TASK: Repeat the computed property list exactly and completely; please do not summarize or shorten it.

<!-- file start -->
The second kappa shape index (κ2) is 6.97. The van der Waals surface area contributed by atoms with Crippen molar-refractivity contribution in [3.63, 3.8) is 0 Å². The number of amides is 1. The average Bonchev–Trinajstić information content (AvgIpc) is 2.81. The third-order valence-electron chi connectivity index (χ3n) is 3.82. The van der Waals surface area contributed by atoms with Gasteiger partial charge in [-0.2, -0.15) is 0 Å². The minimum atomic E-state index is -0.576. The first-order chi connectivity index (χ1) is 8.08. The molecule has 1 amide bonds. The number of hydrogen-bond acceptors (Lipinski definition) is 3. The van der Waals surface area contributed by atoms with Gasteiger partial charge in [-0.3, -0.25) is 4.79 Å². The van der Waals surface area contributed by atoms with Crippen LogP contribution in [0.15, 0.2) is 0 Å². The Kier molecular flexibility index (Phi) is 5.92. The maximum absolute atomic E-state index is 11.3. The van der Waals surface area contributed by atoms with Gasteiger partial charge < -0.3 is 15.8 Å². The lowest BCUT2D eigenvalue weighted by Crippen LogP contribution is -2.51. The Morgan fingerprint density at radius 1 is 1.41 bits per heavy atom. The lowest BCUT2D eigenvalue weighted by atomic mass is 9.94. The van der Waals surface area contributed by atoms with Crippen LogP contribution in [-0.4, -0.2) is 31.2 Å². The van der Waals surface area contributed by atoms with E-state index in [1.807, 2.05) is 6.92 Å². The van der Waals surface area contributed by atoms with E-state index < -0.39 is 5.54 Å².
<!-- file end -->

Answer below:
The second kappa shape index (κ2) is 6.97. The van der Waals surface area contributed by atoms with Crippen molar-refractivity contribution in [3.63, 3.8) is 0 Å². The number of amides is 1. The average Bonchev–Trinajstić information content (AvgIpc) is 2.81. The third-order valence-electron chi connectivity index (χ3n) is 3.82. The van der Waals surface area contributed by atoms with Gasteiger partial charge in [-0.2, -0.15) is 0 Å². The minimum atomic E-state index is -0.576. The first-order chi connectivity index (χ1) is 8.08. The molecule has 1 amide bonds. The number of hydrogen-bond acceptors (Lipinski definition) is 3. The van der Waals surface area contributed by atoms with Gasteiger partial charge in [-0.3, -0.25) is 4.79 Å². The van der Waals surface area contributed by atoms with Crippen LogP contribution in [0.15, 0.2) is 0 Å². The Kier molecular flexibility index (Phi) is 5.92. The maximum absolute atomic E-state index is 11.3. The van der Waals surface area contributed by atoms with Gasteiger partial charge < -0.3 is 15.8 Å². The lowest BCUT2D eigenvalue weighted by Crippen LogP contribution is -2.51. The Morgan fingerprint density at radius 1 is 1.41 bits per heavy atom. The lowest BCUT2D eigenvalue weighted by atomic mass is 9.94. The van der Waals surface area contributed by atoms with Crippen LogP contribution in [-0.4, -0.2) is 31.2 Å². The van der Waals surface area contributed by atoms with E-state index in [1.807, 2.05) is 6.92 Å². The van der Waals surface area contributed by atoms with E-state index < -0.39 is 5.54 Å².